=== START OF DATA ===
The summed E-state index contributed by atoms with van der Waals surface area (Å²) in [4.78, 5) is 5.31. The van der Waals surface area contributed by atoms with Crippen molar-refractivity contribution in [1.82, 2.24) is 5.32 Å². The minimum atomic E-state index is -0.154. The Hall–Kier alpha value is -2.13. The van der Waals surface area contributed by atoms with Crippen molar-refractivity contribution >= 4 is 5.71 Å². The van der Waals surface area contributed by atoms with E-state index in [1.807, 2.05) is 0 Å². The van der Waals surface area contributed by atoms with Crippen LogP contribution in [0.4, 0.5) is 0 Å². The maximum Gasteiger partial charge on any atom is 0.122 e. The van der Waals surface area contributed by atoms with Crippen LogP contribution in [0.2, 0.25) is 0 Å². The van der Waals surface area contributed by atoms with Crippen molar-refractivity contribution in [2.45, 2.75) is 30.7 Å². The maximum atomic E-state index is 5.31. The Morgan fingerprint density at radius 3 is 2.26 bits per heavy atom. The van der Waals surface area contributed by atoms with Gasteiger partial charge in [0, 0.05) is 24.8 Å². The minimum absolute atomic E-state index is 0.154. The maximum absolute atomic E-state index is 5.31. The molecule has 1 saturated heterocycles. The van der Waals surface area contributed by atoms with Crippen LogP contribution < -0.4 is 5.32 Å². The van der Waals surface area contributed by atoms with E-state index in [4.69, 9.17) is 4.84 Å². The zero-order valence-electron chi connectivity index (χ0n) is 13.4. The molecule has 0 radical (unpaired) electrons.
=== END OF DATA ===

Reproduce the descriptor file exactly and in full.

The summed E-state index contributed by atoms with van der Waals surface area (Å²) in [4.78, 5) is 5.31. The van der Waals surface area contributed by atoms with Crippen molar-refractivity contribution in [1.82, 2.24) is 5.32 Å². The minimum atomic E-state index is -0.154. The Hall–Kier alpha value is -2.13. The van der Waals surface area contributed by atoms with Crippen molar-refractivity contribution >= 4 is 5.71 Å². The van der Waals surface area contributed by atoms with E-state index in [1.807, 2.05) is 0 Å². The van der Waals surface area contributed by atoms with Crippen LogP contribution in [0.4, 0.5) is 0 Å². The maximum Gasteiger partial charge on any atom is 0.122 e. The van der Waals surface area contributed by atoms with Crippen LogP contribution in [0.2, 0.25) is 0 Å². The van der Waals surface area contributed by atoms with Crippen molar-refractivity contribution in [2.45, 2.75) is 30.7 Å². The maximum atomic E-state index is 5.31. The Morgan fingerprint density at radius 3 is 2.26 bits per heavy atom. The van der Waals surface area contributed by atoms with Gasteiger partial charge in [0, 0.05) is 24.8 Å². The minimum absolute atomic E-state index is 0.154. The maximum absolute atomic E-state index is 5.31. The molecule has 1 saturated heterocycles. The van der Waals surface area contributed by atoms with Crippen LogP contribution < -0.4 is 5.32 Å². The van der Waals surface area contributed by atoms with E-state index in [4.69, 9.17) is 4.84 Å². The zero-order valence-electron chi connectivity index (χ0n) is 13.4. The molecule has 0 radical (unpaired) electrons.